Lateral Office (Toronto) + Paisajes Emergentes (Medellín)
Designed for Site #2 in Abu Dhabi, between Saadiyat Island and Yas Island.
Lateral Office: Mason White, Lola Sheppard, Matthew Spremulli, and Fei-Ling Tseng
Paisajes Emergentes: Luis Callejas, Sebastián Mejia, Edgar mazo, Alexander Laing
Design Submission for the 2010 Land Art Generator Initiative Design Competition
Artist’s descriptive text:
WeatherField is a shape-shifting energy generation park along a strip of sandy beach in Abu Dhabi between Yas and Saadiyat Islands. The park is an open public space and is capable of harvesting the abundant renewable energy resource of wind within the Middle East context. The public park offers a variety of ways to engage with climate and renewable energy, as an economic sponsor, as a visual or physical experience, and as information.
Unlike current renewable energy fields where technologies are publicly inaccessible, static, and always on, WeatherField offers a range of public engagement dependent upon wind, sun, and moisture. Energy generation becomes a public performance, dynamic, reactive, and interactive. The park is active when weather events are active, and calm when weather is calm, in each instance offering the public compatible experiences.
A. What is a 21st Century Energy Landscape?
Weather = Energy
The park is organized and designed to respond efficiently and creatively to climate. The intention is that the park serve as a barometer of regional weather events. WeatherField is simultaneously a public space, a dynamic energy icon, and a public weather service. The field is a registration of daily weather events including weather events such as Shamals winds, dense fog, and sandstorms, among others.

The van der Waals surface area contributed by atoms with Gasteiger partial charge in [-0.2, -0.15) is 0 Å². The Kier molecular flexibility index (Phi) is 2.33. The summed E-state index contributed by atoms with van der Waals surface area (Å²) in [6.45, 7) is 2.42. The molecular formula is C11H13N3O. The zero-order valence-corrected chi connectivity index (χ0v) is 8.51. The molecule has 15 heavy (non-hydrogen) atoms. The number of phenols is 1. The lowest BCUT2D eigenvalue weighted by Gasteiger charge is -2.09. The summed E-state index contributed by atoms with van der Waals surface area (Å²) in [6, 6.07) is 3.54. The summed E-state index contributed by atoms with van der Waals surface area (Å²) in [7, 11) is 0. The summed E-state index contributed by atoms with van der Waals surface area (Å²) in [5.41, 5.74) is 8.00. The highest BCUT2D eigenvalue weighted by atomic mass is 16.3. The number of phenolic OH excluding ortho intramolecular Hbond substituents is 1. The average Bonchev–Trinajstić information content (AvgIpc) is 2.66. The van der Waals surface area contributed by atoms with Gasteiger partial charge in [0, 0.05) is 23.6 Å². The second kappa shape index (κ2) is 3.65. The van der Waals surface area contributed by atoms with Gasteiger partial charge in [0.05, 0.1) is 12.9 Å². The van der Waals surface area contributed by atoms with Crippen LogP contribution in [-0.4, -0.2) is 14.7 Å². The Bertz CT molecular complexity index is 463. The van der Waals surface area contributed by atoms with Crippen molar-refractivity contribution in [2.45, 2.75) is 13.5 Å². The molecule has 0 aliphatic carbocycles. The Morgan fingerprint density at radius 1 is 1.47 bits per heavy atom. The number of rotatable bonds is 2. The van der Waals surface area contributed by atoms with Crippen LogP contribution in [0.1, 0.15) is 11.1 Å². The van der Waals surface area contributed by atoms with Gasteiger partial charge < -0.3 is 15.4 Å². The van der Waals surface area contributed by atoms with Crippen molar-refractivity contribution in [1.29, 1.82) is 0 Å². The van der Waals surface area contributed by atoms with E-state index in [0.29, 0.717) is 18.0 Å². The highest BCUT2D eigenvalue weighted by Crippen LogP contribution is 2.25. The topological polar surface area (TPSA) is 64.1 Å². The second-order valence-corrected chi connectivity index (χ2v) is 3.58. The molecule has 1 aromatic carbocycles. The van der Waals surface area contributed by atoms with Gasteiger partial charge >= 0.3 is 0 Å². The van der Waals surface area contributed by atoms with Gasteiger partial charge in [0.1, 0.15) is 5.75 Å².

The Yas Island energy park is comprised of a field of 200 “Para-kites,” each is equipped with a base station of two flexible posts. Except for the posts that tether the para-kites, the ground and aquatic ecology is undisturbed. The para-kites use a parafoil system to remain aloft and a Windbelt™ system to harvest “flutter” energy from the wind.
At the Yas Island test site, the 200 para-kites extend across the site in a 60 meter grid that marks the tide levels. Each para-kite is capable of 6,220 kwh annually. Preliminary calculations generate approximately 21.6 kwh/month for each cell of the para-kite. With 24 cells per para-kite, that yields 518.4 kwh/month for each para-kite. Across the WeatherField, we calculate 1.24 GW annually, or about 620 energy-efficient homes. Or, more colloquially, each para-kite is able to power three homes for a year.
Experience and Economics
WeatherField patterns form in response to maximize performance in various weather events. These geometries are artful, as in sky-writing kite festivals, but also efficient and engineered.
WeatherField offers three kinds of public experience:
1) From a residential home, a sponsoring resident may have free electricity and a free view of the Gulf.
2) On the park’s site, a visitor may have the view using an embedded ‘periscope’ in each post.
3) An adventurous visitor may be harnessed to a para-kite to witness the view first-hand.